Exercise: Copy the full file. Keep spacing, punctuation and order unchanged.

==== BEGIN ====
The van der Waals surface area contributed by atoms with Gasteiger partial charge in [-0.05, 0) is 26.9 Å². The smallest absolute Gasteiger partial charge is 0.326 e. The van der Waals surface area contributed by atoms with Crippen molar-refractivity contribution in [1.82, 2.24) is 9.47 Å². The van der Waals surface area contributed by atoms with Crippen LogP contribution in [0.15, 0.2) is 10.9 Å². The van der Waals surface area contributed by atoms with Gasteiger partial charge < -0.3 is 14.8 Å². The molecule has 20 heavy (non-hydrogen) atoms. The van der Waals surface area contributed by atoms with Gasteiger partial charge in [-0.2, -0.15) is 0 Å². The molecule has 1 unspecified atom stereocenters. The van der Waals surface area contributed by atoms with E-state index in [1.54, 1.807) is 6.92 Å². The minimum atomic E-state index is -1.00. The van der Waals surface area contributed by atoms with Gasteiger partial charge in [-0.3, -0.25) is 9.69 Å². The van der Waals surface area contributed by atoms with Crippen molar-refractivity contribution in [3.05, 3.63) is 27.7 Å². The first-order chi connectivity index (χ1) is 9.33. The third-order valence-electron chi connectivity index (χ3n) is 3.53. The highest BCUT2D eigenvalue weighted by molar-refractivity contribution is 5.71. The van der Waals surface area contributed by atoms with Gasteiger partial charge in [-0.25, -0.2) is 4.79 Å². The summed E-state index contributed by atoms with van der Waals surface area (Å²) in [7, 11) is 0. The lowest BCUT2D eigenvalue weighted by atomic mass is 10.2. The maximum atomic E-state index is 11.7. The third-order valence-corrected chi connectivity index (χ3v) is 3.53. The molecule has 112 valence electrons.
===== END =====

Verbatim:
The van der Waals surface area contributed by atoms with Gasteiger partial charge in [-0.05, 0) is 26.9 Å². The smallest absolute Gasteiger partial charge is 0.326 e. The van der Waals surface area contributed by atoms with Crippen molar-refractivity contribution in [1.82, 2.24) is 9.47 Å². The van der Waals surface area contributed by atoms with Crippen LogP contribution in [0.15, 0.2) is 10.9 Å². The van der Waals surface area contributed by atoms with Gasteiger partial charge < -0.3 is 14.8 Å². The molecule has 20 heavy (non-hydrogen) atoms. The van der Waals surface area contributed by atoms with Gasteiger partial charge in [-0.2, -0.15) is 0 Å². The molecule has 1 unspecified atom stereocenters. The van der Waals surface area contributed by atoms with E-state index in [1.54, 1.807) is 6.92 Å². The minimum atomic E-state index is -1.00. The van der Waals surface area contributed by atoms with Gasteiger partial charge in [-0.3, -0.25) is 9.69 Å². The van der Waals surface area contributed by atoms with Crippen molar-refractivity contribution in [3.05, 3.63) is 27.7 Å². The first-order chi connectivity index (χ1) is 9.33. The third-order valence-electron chi connectivity index (χ3n) is 3.53. The highest BCUT2D eigenvalue weighted by molar-refractivity contribution is 5.71. The van der Waals surface area contributed by atoms with Gasteiger partial charge in [-0.25, -0.2) is 4.79 Å². The summed E-state index contributed by atoms with van der Waals surface area (Å²) in [7, 11) is 0. The lowest BCUT2D eigenvalue weighted by atomic mass is 10.2. The maximum atomic E-state index is 11.7. The third-order valence-corrected chi connectivity index (χ3v) is 3.53. The molecule has 112 valence electrons.